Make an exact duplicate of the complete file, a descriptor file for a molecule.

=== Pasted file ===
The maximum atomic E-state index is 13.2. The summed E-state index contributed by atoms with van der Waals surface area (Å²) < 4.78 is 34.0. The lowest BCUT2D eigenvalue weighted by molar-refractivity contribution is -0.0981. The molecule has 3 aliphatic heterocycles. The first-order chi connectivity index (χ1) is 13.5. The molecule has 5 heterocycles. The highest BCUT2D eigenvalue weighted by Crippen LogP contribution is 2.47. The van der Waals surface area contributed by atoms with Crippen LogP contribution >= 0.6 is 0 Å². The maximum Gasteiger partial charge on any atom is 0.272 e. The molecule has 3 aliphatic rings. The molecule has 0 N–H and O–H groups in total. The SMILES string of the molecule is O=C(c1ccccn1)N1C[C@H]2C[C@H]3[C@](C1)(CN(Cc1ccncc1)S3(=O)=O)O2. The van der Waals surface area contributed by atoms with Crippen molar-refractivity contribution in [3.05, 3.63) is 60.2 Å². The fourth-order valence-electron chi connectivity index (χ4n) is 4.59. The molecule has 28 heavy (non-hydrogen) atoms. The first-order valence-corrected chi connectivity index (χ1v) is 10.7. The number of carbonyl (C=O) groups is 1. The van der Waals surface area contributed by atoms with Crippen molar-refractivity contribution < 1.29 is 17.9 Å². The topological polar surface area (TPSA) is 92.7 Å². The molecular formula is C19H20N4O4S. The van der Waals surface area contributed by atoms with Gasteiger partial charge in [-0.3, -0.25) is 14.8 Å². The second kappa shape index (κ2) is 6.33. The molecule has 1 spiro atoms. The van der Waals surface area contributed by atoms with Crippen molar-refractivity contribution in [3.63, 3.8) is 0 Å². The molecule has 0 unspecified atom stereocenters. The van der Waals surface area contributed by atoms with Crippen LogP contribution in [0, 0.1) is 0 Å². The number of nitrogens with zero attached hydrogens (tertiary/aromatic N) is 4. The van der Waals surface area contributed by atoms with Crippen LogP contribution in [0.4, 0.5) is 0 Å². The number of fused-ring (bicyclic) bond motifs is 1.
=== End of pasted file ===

The maximum atomic E-state index is 13.2. The summed E-state index contributed by atoms with van der Waals surface area (Å²) < 4.78 is 34.0. The lowest BCUT2D eigenvalue weighted by molar-refractivity contribution is -0.0981. The molecule has 3 aliphatic heterocycles. The first-order chi connectivity index (χ1) is 13.5. The molecule has 5 heterocycles. The highest BCUT2D eigenvalue weighted by Crippen LogP contribution is 2.47. The van der Waals surface area contributed by atoms with Crippen LogP contribution >= 0.6 is 0 Å². The maximum Gasteiger partial charge on any atom is 0.272 e. The molecule has 3 aliphatic rings. The molecule has 0 N–H and O–H groups in total. The SMILES string of the molecule is O=C(c1ccccn1)N1C[C@H]2C[C@H]3[C@](C1)(CN(Cc1ccncc1)S3(=O)=O)O2. The van der Waals surface area contributed by atoms with Crippen molar-refractivity contribution in [3.05, 3.63) is 60.2 Å². The fourth-order valence-electron chi connectivity index (χ4n) is 4.59. The molecule has 28 heavy (non-hydrogen) atoms. The first-order valence-corrected chi connectivity index (χ1v) is 10.7. The number of carbonyl (C=O) groups is 1. The van der Waals surface area contributed by atoms with Crippen molar-refractivity contribution < 1.29 is 17.9 Å². The topological polar surface area (TPSA) is 92.7 Å². The molecular formula is C19H20N4O4S. The van der Waals surface area contributed by atoms with Gasteiger partial charge in [-0.3, -0.25) is 14.8 Å². The second kappa shape index (κ2) is 6.33. The molecule has 1 spiro atoms. The van der Waals surface area contributed by atoms with Crippen molar-refractivity contribution in [3.63, 3.8) is 0 Å². The molecule has 0 unspecified atom stereocenters. The van der Waals surface area contributed by atoms with Crippen LogP contribution in [0, 0.1) is 0 Å². The number of nitrogens with zero attached hydrogens (tertiary/aromatic N) is 4. The van der Waals surface area contributed by atoms with Crippen LogP contribution in [0.4, 0.5) is 0 Å². The number of fused-ring (bicyclic) bond motifs is 1.